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#10 Medical treatment

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#11 Stigmas

Early pioneers of IMD reminded that the day is not intended to compete against International Woman’s Day, but is for the purpose of highlighting men’s experiences.

There were various attempts to start an International Men’s Day that received little response. It wasn’t until the November date which was inaugurated in Trinidad and Tobago by Dr. Jerome Teelucksingh in 1999 that International Men’s Day began to get international traction. The new event received overwhelming support in the Caribbean, and due to the persistent networking and invitations sent to individuals in other nations, International Men’s Day has taken root on the international scene. The Caribbean initiative is now independently celebrated in countries as diverse as Singapore, Australia, India, United Kingdom, United States, South Africa, Haiti, Jamaica, Hungary, Malta, Ghana, Moldova, and Canada and interest in the event is increasing rapidly.

#12 Poor systems

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#13 Incarceration

#14 Imprisoned

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International Men’s Day on the 19 November was founded in 1999 by Dr Jerome Teelucksingh a history lecturer at University of the West Indies in Trinidad Tabago. Interestingly calls for an International Men’s Day (IMD) have been going on since at least the 1960’s when it was reported in the New York Times, Feb 24 1969 that “Many men have been agitating privately to make February 23 International Men’s Day, the equivalent of March 8, which is International Women’s day“ This Day for women was first inaugurated in 1909

#15 Ostracized

#16 Diagnosis

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#17 Eating disorders

#18 Fathers

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#19 Mandatory service

Since  the 1960’s there have been persistent international calls for the creation of an IMD, calls in the form of rhetorical questions about gender equality, eg. “Why do women have an international celebration and not men?” and more commonly in the form of statements like “Men’s contributions and concerns deserve a day of recognition in their own right” i.e. not merely by analogy with International Women’s Day.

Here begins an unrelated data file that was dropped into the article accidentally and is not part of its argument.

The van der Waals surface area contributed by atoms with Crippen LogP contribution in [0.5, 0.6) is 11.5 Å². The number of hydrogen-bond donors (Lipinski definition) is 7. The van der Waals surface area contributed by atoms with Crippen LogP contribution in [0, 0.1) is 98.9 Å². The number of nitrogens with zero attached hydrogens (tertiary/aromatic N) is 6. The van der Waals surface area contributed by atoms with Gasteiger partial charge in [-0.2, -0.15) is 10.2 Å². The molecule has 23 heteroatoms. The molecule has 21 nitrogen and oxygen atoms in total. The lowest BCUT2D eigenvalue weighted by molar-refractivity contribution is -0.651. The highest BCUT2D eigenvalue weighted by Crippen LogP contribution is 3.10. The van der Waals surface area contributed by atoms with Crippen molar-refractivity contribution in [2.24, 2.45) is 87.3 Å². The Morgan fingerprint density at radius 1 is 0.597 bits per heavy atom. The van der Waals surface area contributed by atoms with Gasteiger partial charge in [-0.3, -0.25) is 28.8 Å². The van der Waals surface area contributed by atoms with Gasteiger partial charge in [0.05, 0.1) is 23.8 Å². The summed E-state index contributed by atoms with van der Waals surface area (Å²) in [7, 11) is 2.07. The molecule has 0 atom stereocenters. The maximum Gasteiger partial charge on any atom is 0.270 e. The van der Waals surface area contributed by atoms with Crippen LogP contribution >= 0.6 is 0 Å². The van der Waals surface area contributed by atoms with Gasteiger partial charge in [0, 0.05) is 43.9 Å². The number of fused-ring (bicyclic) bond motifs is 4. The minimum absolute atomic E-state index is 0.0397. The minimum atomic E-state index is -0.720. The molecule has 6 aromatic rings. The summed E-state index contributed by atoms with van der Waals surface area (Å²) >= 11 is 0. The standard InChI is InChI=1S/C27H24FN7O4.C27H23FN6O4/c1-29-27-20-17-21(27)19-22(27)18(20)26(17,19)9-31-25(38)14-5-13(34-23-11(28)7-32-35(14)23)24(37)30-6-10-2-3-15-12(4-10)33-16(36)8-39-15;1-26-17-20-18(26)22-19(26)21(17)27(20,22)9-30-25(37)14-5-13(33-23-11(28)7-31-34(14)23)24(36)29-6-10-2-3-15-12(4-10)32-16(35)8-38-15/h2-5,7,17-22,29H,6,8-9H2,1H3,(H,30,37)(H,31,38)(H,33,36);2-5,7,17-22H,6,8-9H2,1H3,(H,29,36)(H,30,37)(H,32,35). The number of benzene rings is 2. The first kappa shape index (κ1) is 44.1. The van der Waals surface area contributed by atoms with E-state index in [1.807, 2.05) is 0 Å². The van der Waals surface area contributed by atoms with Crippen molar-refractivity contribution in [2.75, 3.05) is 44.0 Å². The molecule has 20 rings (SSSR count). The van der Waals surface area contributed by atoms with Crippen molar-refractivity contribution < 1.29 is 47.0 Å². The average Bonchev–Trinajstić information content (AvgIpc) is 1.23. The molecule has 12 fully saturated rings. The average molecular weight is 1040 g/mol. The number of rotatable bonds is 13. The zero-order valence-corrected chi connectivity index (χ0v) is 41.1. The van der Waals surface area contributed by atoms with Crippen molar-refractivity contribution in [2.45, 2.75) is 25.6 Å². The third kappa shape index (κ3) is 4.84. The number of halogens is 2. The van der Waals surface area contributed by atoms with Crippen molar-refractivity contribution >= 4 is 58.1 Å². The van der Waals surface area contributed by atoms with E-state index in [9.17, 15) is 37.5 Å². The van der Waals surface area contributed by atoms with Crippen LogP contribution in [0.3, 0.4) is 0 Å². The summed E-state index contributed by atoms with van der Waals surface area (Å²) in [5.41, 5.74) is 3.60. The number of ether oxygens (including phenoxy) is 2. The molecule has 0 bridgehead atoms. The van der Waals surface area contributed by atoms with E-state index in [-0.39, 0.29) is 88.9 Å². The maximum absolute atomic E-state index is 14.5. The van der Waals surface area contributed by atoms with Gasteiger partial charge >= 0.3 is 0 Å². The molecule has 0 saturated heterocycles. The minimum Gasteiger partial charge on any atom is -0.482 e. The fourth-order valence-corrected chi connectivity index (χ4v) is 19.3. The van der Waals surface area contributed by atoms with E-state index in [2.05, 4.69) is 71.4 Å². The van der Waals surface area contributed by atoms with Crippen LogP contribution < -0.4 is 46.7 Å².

#20 PTSD

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#21 Physically demanding

#22 Emasculation

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#23 Open dialogue

#24 Unmanly

In more recent decades there have been a number of attempts at establishing an IMD in individual countries (eg. Canada, France, USA, Colombia, Russia, Canada, China) with the hope that these gestures would be witnessed abroad by others who might follow suit and join in to celebrate their own IMD in synchrony with the founders. Whilst small celebrations of this nature were apparently observed by individuals in several countries they suffered a lack of publicity necessary to reach interested parties abroad, and therefore the initiatives were not continued.

#25 Allegations

#26 Art hobbies

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#27 Providing

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#28 Gratitude

What about you? What did you think about her post? How do you feel about International Men’s Day?

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What do you think?